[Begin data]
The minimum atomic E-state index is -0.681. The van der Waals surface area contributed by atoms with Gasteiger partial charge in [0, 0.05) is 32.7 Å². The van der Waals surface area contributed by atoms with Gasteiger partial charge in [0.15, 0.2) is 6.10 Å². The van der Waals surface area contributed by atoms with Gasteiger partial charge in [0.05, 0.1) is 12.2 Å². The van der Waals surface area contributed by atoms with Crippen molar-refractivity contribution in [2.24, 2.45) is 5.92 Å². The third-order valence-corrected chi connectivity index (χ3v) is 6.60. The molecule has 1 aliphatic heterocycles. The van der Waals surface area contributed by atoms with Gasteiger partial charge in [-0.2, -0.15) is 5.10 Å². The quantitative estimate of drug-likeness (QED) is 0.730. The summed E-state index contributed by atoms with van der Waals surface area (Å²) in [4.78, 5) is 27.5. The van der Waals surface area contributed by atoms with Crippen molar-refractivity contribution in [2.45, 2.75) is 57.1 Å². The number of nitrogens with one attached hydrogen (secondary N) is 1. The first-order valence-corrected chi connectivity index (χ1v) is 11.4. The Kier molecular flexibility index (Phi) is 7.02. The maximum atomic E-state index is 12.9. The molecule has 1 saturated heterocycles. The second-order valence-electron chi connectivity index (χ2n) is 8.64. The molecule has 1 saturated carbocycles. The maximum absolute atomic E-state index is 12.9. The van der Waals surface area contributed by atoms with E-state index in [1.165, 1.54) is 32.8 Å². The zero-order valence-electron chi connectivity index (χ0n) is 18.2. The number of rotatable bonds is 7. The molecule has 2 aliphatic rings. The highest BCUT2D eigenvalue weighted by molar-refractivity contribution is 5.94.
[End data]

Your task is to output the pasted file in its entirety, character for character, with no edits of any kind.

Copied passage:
The minimum atomic E-state index is -0.681. The van der Waals surface area contributed by atoms with Gasteiger partial charge in [0, 0.05) is 32.7 Å². The van der Waals surface area contributed by atoms with Gasteiger partial charge in [0.15, 0.2) is 6.10 Å². The van der Waals surface area contributed by atoms with Gasteiger partial charge in [0.05, 0.1) is 12.2 Å². The van der Waals surface area contributed by atoms with Crippen molar-refractivity contribution in [2.24, 2.45) is 5.92 Å². The third-order valence-corrected chi connectivity index (χ3v) is 6.60. The molecule has 1 aliphatic heterocycles. The van der Waals surface area contributed by atoms with Gasteiger partial charge in [-0.2, -0.15) is 5.10 Å². The quantitative estimate of drug-likeness (QED) is 0.730. The summed E-state index contributed by atoms with van der Waals surface area (Å²) in [4.78, 5) is 27.5. The van der Waals surface area contributed by atoms with Crippen molar-refractivity contribution in [2.45, 2.75) is 57.1 Å². The number of nitrogens with one attached hydrogen (secondary N) is 1. The first-order valence-corrected chi connectivity index (χ1v) is 11.4. The Kier molecular flexibility index (Phi) is 7.02. The maximum atomic E-state index is 12.9. The molecule has 1 saturated heterocycles. The second-order valence-electron chi connectivity index (χ2n) is 8.64. The molecule has 1 saturated carbocycles. The maximum absolute atomic E-state index is 12.9. The van der Waals surface area contributed by atoms with E-state index in [1.165, 1.54) is 32.8 Å². The zero-order valence-electron chi connectivity index (χ0n) is 18.2. The number of rotatable bonds is 7. The molecule has 2 aliphatic rings. The highest BCUT2D eigenvalue weighted by molar-refractivity contribution is 5.94.